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Border Woman

Gloria Anzaldúa

By Anna Ditkoff | Posted 12/29/2004

Many people’s first and only experience with Gloria Anzaldúa’s writing comes in a women’s studies course. The 1981 book she co-edited with Cherríe Moraga, This Bridge Called My Back: Writings by Radical Women of Color, has become a staple of such courses. A Chicana lesbian feminist writer, Anzaldúa’s work, which concentrates on issues of race, class, and gender, makes her a perfect counterpoint to a culture dominated by white male heterosexuals. This otherness became the focus of much of her writing. She was fascinated by it. And while she felt it informed all she was and all she did, she also dreamed of breaking down the boundaries between Us and Them.

Born in 1942 in Jesus Maria of the Valley in rural south Texas to a family of Mexican immigrant farmworkers, Anzaldúa was always aware of being different. Part history of the Chicano people, part book of poetry—hers and others—and part memoir, her 1987 book Borderlands/La Frontera: The New Mestiza examined the physical border between the American Southwest and Mexico and the less visceral borders of culture, race, and class. In the introduction she described herself as “a border woman . . . I have been straddling the tejas-Mexican border, and others, all my life. It’s not a comfortable territory to live in, this place of contradictions. . . . No, not comfortable but home.”

Growing up in Texas, Anzaldúa struggled not only with racism against Chicanos but also with her growing awareness of prejudices and cultural bias within her community. She felt that she did not fit into the roles approved for women. “For a women of my culture there used to be only three directions she could turn: to the Church as a nun, to the streets as a prostitute, or to the home as a mother,” she wrote.

“Even as a child I would not obey. I was ‘lazy.’ Instead of ironing my younger brothers’ shirts or cleaning the cupboards, I would pass many hours studying, reading, painting, writing. Every bit of self-faith I’d painstakingly gathered took a beating daily. Nothing in my culture approved of me.”

Anzaldúa became an avid reader, sneaking books into her room and reading them secretly at night. Though her parents never got beyond grade school, Anzaldúa graduated high school while doing migrant farm work to help support her family, and went on to get her bachelor’s at the University of Texas-Pan American University and her master’s from the University of Texas at Austin. While in some ways Anzaldúa felt at home in the world of academia and feminism, as a Chicana it was not an easy fit. In an essay in This Bridge called “Speaking in Tongues: A Letter to 3rd World Women Writers,” she writes, “We cannot allow ourselves to be tokenized. We must make our own writing and that of Third World women the first priority. We cannot educate white women and take them by the hand. Most of us are willing to help but we can’t do the white woman’s homework for her.”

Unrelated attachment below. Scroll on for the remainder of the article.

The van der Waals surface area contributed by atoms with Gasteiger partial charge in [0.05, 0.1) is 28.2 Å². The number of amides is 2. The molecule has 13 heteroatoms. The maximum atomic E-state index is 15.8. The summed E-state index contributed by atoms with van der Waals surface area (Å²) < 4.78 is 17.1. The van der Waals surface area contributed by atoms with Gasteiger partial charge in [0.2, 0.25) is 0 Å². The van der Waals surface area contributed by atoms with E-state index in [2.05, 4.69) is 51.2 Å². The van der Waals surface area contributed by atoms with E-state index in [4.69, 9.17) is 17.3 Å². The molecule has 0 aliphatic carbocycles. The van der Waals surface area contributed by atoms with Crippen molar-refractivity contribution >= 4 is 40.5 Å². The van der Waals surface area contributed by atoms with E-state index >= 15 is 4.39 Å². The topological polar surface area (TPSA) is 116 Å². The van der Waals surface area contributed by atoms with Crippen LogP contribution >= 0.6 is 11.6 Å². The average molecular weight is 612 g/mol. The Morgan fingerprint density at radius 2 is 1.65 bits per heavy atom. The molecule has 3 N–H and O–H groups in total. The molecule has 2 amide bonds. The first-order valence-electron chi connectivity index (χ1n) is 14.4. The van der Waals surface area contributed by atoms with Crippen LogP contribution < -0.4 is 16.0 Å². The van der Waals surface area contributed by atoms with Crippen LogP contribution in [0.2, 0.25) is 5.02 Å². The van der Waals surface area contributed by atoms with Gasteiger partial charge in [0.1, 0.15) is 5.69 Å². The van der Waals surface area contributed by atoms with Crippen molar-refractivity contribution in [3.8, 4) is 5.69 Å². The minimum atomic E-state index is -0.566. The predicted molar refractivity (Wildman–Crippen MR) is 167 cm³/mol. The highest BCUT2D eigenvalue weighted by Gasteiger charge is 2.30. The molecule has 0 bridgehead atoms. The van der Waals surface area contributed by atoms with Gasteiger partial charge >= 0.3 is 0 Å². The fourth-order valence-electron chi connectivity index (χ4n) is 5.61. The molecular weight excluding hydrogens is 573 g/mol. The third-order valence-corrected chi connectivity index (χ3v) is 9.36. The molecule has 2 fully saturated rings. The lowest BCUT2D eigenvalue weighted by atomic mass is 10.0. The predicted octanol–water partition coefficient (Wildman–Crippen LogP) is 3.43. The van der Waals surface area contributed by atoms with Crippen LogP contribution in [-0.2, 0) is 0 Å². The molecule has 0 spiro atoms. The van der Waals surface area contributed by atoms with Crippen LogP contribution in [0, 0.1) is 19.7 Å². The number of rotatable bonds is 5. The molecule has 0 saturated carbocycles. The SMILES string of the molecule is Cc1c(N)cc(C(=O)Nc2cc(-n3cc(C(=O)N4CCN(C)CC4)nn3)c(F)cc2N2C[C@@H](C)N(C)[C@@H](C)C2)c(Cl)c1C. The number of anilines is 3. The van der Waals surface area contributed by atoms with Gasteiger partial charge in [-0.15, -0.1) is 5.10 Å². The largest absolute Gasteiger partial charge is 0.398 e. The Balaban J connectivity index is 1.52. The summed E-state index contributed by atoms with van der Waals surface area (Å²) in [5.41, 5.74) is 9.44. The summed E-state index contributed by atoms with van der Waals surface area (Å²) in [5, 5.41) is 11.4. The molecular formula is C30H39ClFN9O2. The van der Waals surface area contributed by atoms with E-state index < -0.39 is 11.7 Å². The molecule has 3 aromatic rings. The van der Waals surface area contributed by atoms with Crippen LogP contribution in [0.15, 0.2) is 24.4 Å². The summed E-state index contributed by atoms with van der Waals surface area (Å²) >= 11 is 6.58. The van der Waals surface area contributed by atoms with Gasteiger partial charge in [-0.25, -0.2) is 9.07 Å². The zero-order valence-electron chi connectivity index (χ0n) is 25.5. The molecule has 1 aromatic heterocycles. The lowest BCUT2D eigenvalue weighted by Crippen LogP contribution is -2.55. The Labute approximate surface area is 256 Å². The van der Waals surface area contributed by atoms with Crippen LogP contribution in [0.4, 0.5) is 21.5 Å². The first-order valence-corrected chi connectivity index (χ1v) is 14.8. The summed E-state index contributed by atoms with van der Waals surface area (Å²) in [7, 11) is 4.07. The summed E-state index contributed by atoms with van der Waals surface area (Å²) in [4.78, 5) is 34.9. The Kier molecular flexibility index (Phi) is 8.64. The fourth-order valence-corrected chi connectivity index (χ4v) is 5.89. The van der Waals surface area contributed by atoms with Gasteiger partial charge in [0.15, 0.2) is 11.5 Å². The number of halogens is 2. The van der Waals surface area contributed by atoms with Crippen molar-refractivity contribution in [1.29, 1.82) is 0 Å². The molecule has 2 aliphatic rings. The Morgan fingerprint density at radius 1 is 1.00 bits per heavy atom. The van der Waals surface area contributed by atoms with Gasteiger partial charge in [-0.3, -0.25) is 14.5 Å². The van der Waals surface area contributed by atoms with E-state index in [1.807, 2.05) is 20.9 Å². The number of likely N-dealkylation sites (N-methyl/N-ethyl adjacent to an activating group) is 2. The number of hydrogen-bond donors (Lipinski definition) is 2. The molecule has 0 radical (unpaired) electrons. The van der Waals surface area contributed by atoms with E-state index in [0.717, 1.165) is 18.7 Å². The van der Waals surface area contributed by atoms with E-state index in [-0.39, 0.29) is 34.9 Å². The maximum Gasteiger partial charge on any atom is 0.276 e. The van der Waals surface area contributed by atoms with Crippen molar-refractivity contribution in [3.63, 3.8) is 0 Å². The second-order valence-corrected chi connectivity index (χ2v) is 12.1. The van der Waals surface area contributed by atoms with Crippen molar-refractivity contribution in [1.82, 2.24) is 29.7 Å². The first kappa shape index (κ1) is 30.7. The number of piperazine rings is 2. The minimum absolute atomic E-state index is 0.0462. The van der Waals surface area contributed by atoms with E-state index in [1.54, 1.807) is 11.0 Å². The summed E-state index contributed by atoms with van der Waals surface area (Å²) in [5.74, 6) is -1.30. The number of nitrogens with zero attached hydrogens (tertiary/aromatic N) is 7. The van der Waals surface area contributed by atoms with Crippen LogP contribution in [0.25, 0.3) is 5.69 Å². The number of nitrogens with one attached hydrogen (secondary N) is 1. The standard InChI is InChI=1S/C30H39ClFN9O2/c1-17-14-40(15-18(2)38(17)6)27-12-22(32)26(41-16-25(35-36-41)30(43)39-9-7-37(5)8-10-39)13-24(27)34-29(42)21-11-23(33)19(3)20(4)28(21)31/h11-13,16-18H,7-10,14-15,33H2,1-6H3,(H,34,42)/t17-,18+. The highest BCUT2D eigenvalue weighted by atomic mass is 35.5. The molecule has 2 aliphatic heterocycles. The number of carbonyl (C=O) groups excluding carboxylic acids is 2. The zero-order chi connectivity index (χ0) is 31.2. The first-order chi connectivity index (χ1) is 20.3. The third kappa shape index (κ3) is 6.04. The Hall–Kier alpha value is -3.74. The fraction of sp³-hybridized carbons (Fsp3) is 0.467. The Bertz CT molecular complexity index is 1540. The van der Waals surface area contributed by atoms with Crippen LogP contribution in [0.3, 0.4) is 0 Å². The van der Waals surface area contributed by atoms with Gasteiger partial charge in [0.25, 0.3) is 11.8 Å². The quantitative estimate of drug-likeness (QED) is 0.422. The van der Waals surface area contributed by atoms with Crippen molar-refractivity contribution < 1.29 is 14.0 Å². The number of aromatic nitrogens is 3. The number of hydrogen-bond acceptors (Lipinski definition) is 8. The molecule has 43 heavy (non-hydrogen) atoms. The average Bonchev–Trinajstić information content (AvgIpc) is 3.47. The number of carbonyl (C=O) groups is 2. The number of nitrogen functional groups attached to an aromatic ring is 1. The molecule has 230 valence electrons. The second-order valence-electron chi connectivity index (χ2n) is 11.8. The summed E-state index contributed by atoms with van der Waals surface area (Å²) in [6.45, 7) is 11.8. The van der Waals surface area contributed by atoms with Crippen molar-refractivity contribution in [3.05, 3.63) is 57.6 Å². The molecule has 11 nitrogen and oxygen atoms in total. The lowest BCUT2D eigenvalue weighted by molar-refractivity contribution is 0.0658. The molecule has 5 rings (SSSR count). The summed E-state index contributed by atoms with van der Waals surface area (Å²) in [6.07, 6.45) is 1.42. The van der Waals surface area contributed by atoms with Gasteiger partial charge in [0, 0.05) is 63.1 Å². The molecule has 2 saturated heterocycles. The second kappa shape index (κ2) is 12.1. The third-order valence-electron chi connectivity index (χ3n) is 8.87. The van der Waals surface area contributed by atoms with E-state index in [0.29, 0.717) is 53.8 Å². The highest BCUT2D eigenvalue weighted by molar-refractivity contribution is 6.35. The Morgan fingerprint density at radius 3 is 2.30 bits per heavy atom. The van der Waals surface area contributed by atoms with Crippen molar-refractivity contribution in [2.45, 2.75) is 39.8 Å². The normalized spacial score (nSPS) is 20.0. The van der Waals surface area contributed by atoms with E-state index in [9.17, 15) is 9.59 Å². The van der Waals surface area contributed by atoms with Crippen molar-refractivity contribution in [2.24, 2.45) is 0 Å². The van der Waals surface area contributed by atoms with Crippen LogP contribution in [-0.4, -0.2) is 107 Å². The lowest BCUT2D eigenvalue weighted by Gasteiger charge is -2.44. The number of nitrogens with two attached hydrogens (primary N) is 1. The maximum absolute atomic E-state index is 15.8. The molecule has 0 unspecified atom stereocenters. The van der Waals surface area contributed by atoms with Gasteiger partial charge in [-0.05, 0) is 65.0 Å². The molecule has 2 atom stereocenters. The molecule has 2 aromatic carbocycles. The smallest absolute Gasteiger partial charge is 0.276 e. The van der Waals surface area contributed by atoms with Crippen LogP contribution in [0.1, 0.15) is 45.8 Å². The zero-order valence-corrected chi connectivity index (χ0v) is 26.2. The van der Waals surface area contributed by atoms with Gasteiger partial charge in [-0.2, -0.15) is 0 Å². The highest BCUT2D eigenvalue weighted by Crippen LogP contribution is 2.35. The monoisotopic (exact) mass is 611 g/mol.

She educated her readers by embracing her roots instead of hiding them. In her writing she flows freely from English to Spanish to a Tex-Mex combination of the two without apology or sometimes even translation. At a conference in Cincinnati in 1992 she read one of her poems in Spanish, saying, “I know that was frustrating for many of you, but I wanted you to see what it feels like to be locked out of the language.”

But even as Anzaldúa pointed out borders and barriers, she also broke them. This Bridge is widely considered the first anthology of feminist writing by women of color, and Anzaldúa herself is considered one of the first openly gay Chicana writers. She went on to teach at San Francisco State University, University of California Santa Cruz, and Norwich University in Vermont, and wrote several books, including children’s books in both English and Spanish. She was about to finish her doctorate at UC Santa Cruz when she died from diabetes-related complications on May 15 at the age of 61.

Anzaldúa left behind a body of work that was groundbreaking and confrontational, yet hopeful. She was very aware of otherness, but she also foresaw a world where, by acknowledging our differences, we move past them. And while she will be remembered for her words, it was action that she truly hoped to inspire. As she wrote in This Bridge, “Basta de gritar contra el veinto-toda palabra es ruido si no está acompanada de accion. Dejemos de hablar hasta que hagamos la palabra luminosa y activa.”

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